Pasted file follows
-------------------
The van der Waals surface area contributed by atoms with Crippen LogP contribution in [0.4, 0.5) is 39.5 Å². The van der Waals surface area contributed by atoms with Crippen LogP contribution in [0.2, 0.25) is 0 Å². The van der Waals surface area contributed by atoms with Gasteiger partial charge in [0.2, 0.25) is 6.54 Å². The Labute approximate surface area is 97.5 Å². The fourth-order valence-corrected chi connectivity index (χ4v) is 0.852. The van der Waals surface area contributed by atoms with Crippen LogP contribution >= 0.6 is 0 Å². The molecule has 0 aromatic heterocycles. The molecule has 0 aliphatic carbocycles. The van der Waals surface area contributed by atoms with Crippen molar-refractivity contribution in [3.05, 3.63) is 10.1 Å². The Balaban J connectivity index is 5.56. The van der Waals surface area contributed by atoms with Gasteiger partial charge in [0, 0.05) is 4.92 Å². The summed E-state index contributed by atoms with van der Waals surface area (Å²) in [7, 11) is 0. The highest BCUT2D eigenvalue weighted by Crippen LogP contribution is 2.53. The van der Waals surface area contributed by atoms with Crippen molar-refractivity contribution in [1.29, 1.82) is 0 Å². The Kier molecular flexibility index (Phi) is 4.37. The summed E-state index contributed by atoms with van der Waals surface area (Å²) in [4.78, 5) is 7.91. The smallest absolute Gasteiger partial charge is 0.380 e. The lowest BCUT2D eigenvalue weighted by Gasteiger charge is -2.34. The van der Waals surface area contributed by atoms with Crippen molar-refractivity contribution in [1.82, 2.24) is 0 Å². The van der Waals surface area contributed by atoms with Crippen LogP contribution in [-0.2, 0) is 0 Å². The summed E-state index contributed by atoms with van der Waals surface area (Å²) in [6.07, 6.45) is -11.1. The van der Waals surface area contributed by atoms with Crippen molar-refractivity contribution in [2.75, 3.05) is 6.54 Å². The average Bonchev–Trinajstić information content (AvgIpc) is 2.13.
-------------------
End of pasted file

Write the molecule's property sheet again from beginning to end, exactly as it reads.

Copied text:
The van der Waals surface area contributed by atoms with Crippen LogP contribution in [0.4, 0.5) is 39.5 Å². The van der Waals surface area contributed by atoms with Crippen LogP contribution in [0.2, 0.25) is 0 Å². The van der Waals surface area contributed by atoms with Gasteiger partial charge in [0.2, 0.25) is 6.54 Å². The Labute approximate surface area is 97.5 Å². The fourth-order valence-corrected chi connectivity index (χ4v) is 0.852. The van der Waals surface area contributed by atoms with Crippen LogP contribution >= 0.6 is 0 Å². The molecule has 0 aromatic heterocycles. The molecule has 0 aliphatic carbocycles. The van der Waals surface area contributed by atoms with Crippen molar-refractivity contribution in [3.05, 3.63) is 10.1 Å². The Balaban J connectivity index is 5.56. The van der Waals surface area contributed by atoms with Gasteiger partial charge in [0, 0.05) is 4.92 Å². The summed E-state index contributed by atoms with van der Waals surface area (Å²) in [7, 11) is 0. The highest BCUT2D eigenvalue weighted by Crippen LogP contribution is 2.53. The van der Waals surface area contributed by atoms with Crippen molar-refractivity contribution in [1.29, 1.82) is 0 Å². The Kier molecular flexibility index (Phi) is 4.37. The summed E-state index contributed by atoms with van der Waals surface area (Å²) in [4.78, 5) is 7.91. The smallest absolute Gasteiger partial charge is 0.380 e. The lowest BCUT2D eigenvalue weighted by Gasteiger charge is -2.34. The van der Waals surface area contributed by atoms with Crippen molar-refractivity contribution in [1.82, 2.24) is 0 Å². The van der Waals surface area contributed by atoms with Crippen LogP contribution in [-0.2, 0) is 0 Å². The summed E-state index contributed by atoms with van der Waals surface area (Å²) in [6.07, 6.45) is -11.1. The van der Waals surface area contributed by atoms with Crippen molar-refractivity contribution in [2.75, 3.05) is 6.54 Å². The average Bonchev–Trinajstić information content (AvgIpc) is 2.13.